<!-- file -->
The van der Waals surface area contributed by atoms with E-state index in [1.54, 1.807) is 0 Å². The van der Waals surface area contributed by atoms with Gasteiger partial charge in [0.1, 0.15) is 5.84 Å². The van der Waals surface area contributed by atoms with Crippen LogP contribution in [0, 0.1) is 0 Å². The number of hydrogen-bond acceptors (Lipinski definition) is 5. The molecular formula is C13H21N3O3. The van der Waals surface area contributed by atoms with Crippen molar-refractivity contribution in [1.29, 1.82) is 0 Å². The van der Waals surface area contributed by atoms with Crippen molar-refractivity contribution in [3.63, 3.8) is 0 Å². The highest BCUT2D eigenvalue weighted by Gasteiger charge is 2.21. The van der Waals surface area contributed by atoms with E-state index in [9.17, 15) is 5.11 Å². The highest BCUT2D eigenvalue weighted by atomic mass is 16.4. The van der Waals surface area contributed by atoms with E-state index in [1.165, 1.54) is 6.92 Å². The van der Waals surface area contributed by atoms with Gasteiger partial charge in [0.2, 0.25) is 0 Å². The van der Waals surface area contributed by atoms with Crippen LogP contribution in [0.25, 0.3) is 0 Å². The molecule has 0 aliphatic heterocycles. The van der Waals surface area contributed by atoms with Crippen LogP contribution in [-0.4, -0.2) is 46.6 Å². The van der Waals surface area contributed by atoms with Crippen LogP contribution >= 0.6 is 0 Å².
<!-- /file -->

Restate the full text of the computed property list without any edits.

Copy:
The van der Waals surface area contributed by atoms with E-state index in [1.54, 1.807) is 0 Å². The van der Waals surface area contributed by atoms with Gasteiger partial charge in [0.1, 0.15) is 5.84 Å². The van der Waals surface area contributed by atoms with Crippen LogP contribution in [0, 0.1) is 0 Å². The number of hydrogen-bond acceptors (Lipinski definition) is 5. The molecular formula is C13H21N3O3. The van der Waals surface area contributed by atoms with Crippen molar-refractivity contribution in [1.29, 1.82) is 0 Å². The van der Waals surface area contributed by atoms with Crippen molar-refractivity contribution in [3.63, 3.8) is 0 Å². The highest BCUT2D eigenvalue weighted by Gasteiger charge is 2.21. The van der Waals surface area contributed by atoms with E-state index in [9.17, 15) is 5.11 Å². The highest BCUT2D eigenvalue weighted by atomic mass is 16.4. The van der Waals surface area contributed by atoms with E-state index in [1.165, 1.54) is 6.92 Å². The van der Waals surface area contributed by atoms with Gasteiger partial charge in [0.2, 0.25) is 0 Å². The van der Waals surface area contributed by atoms with Crippen LogP contribution in [0.25, 0.3) is 0 Å². The molecule has 0 aliphatic heterocycles. The van der Waals surface area contributed by atoms with Crippen LogP contribution in [-0.4, -0.2) is 46.6 Å². The van der Waals surface area contributed by atoms with Crippen LogP contribution >= 0.6 is 0 Å².